It would be nice if apps could at least share their iCloud content, that would be a step in the right direction. But again, with sandboxing, and other limitations Apple has been pushing out, I honestly don't see it happening.

    There are easier methods, though. For instance, I've sym-linked my Byword iCloud folder to Dropbox. That gives me access to my writings on non-Apple devices and adds a nice backup layer — at least Dropbox offers an undelete on your files for a reasonable amount of time.

    It's just a shame having to go through all that trouble to get something that should've been an option in the first place.

    • Bakari Chavanu
      October 30, 2012 at 12:09 am

      Hey Dino, you make some very good points here, especially about the direction that Apple is going or seems not to go. I agree too that iCloud is a closed system, but I'm not sure if that's a good thing for iOS users. I mean, many people are trying to use their devices as their mobile computer, and there ought to be a way to access "Finder" files from within any application. That is happening some. Many apps can access the iOS Photo album, but that's not so for other types of files. So for me Apple needs to find a way to open things up more.

      • Dino Pearsons
        October 30, 2012 at 2:02 pm

        Don't get me wrong, I agree completely that the system should be more open. I guess Apple got caught up in the simplicity of their mobile platform, and those design choices are now bleeding into the desktop as well.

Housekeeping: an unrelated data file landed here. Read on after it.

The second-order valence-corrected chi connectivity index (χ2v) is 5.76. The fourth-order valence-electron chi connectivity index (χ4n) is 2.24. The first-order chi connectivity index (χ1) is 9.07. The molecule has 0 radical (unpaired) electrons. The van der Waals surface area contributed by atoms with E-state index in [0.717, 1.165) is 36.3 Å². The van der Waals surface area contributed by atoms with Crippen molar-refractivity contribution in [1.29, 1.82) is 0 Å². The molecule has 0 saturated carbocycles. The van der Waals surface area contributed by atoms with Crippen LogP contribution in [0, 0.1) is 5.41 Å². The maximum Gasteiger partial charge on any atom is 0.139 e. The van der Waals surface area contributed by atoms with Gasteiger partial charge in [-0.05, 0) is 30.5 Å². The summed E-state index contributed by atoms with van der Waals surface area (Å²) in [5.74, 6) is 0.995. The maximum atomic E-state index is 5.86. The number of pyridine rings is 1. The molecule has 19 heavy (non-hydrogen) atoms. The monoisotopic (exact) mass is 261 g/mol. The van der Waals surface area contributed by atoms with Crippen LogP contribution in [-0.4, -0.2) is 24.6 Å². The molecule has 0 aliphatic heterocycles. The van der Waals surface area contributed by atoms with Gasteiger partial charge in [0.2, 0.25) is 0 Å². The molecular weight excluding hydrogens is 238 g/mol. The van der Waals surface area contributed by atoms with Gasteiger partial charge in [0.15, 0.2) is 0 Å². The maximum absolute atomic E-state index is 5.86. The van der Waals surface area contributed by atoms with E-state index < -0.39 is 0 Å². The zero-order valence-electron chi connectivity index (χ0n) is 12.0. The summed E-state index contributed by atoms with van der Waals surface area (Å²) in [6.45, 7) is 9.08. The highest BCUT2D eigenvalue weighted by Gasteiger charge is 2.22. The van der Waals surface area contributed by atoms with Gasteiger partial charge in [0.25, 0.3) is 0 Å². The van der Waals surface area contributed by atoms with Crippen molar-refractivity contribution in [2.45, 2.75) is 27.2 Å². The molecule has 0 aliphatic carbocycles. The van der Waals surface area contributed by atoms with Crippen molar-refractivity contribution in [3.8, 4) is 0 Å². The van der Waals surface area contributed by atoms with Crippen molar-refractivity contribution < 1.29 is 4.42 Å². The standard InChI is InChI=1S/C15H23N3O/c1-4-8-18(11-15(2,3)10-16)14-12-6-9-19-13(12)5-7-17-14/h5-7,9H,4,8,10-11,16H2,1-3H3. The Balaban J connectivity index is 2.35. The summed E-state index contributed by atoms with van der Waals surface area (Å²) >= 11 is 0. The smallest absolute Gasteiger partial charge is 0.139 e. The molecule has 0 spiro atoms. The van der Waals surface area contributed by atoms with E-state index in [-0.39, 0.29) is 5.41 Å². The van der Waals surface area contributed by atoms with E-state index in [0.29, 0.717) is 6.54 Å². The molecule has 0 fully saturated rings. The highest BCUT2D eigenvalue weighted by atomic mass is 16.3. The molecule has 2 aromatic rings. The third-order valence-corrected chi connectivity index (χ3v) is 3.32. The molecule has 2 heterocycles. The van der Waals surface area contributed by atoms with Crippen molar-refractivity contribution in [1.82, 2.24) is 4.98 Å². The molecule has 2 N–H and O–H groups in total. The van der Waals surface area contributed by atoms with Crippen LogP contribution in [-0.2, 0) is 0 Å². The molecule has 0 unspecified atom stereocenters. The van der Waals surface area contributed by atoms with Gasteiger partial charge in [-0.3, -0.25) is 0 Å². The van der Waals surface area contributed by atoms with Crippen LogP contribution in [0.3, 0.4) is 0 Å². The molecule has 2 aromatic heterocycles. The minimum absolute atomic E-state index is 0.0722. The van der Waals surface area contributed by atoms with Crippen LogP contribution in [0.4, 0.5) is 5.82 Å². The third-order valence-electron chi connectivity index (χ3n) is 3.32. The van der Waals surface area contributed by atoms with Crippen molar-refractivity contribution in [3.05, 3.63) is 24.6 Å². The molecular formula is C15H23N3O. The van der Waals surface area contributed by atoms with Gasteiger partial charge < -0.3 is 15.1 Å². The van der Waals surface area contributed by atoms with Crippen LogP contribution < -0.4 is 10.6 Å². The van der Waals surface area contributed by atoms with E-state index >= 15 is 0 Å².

Like I said, I think iCloud would feel a lot more useful if the whole thing was shared between ALL the apps, not just the same app on different systems.

        For instance, I do my writing in Byword, but I really like analysing it in Marked. If I didn't have my iCloud -> Dropbox setup, I'd have to save an additional copy of the file before I could view it in Marked.

        It's the same for any other type of file, really. It's not unusual for people to play their media in one app, but use a completely different one for tagging, or edit an image in one app but add the finishing touches in another. iCloud doesn't support that kind of workflow right now, and it's a shame.

        I know that the whole point of iCloud is to make it easier on the "regular user", but I'm starting to think that the whole concept of a regular user is a myth. These days people are much closer to what we called power users a couple of years ago. They use more apps on their computers, they understand more about what they're doing, and I'm not really sure they're happy about having the filesystem hidden from them.

        In their zeal to make everything simple, they seem to have overcomplicated a great deal.